I am chock woman too and the motioning inner. Works out reasonable smoothly. He still jumps out and checks for the final disposition positioning.
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Old 07-16-2017, 07:31 PM   #10
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Together

We put up the anti-bug Coleman Shelter together. Takes 1 minute flat to setup and 2 minutes to fold up. See our pic album. Team work!
Had to get one to enjoy our 0 recliners.
Durn bugs love me.
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Old 07-16-2017, 07:45 PM   #11
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Old 07-16-2017, 08:20 PM   #12
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Quote:
Originally Posted by Oliver_Elite2 View Post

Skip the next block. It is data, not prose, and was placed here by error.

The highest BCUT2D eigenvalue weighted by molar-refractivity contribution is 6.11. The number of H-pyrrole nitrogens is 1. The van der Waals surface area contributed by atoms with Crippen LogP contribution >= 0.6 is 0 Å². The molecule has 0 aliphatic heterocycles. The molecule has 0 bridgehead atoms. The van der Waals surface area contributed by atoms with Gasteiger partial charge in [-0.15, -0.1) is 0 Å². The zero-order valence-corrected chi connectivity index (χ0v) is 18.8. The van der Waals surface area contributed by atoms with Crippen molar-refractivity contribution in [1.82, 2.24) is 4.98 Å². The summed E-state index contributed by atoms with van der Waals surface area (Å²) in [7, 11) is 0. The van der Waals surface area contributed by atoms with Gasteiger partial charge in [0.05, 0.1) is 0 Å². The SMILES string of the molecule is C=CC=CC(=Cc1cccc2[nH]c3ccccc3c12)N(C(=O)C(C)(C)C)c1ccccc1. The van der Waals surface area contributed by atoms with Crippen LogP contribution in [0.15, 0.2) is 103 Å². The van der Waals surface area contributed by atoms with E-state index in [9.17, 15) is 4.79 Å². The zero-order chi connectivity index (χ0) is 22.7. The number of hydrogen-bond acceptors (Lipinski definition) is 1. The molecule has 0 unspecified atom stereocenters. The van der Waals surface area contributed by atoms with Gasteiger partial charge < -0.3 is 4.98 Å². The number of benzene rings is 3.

While I have you on the line so-to-speak.

How did you acclimate your dog to being a good camper?

We have a border collie we would like to take to a nearby campground
Figure we won't probably get kicked out in 2 days. If we do no big loser.

Problem she barks at other dogs, "strangers", and is afraid to go up and down our metal stairs. Go figure. Advantage is she pees and poops on command.

We would bring her kennel and I figure try a gentle leader on her. Keep on a harness and another lead. Maybe that would hush her? I wouldn't mind at all being the dog walker. Gives me a chance to check out other campsites to pick up tips and visit.

We had a cat named Fred (Freda) on our farm when I was a teen.
She would go hiking with us and our 2 Shelties.
Did her business outside.
Great cat. Lived well past 20.
Work on both at home. Reward her for looking at you when she sees a dog or strange person (instead of barking) but don't force her to get close to them. Work on the stairs with her. Use high value rewards- cheese, liver, pieces of chicken. Then when you go try to find a site where she can be out of sight of passing dogs (often difficult but maybe get a screen or one of those half-tents people use on the beach to screen her view from xpen or crate) and walk her when other people aren't sleeping, using the same technique of rewarding her for ignoring them.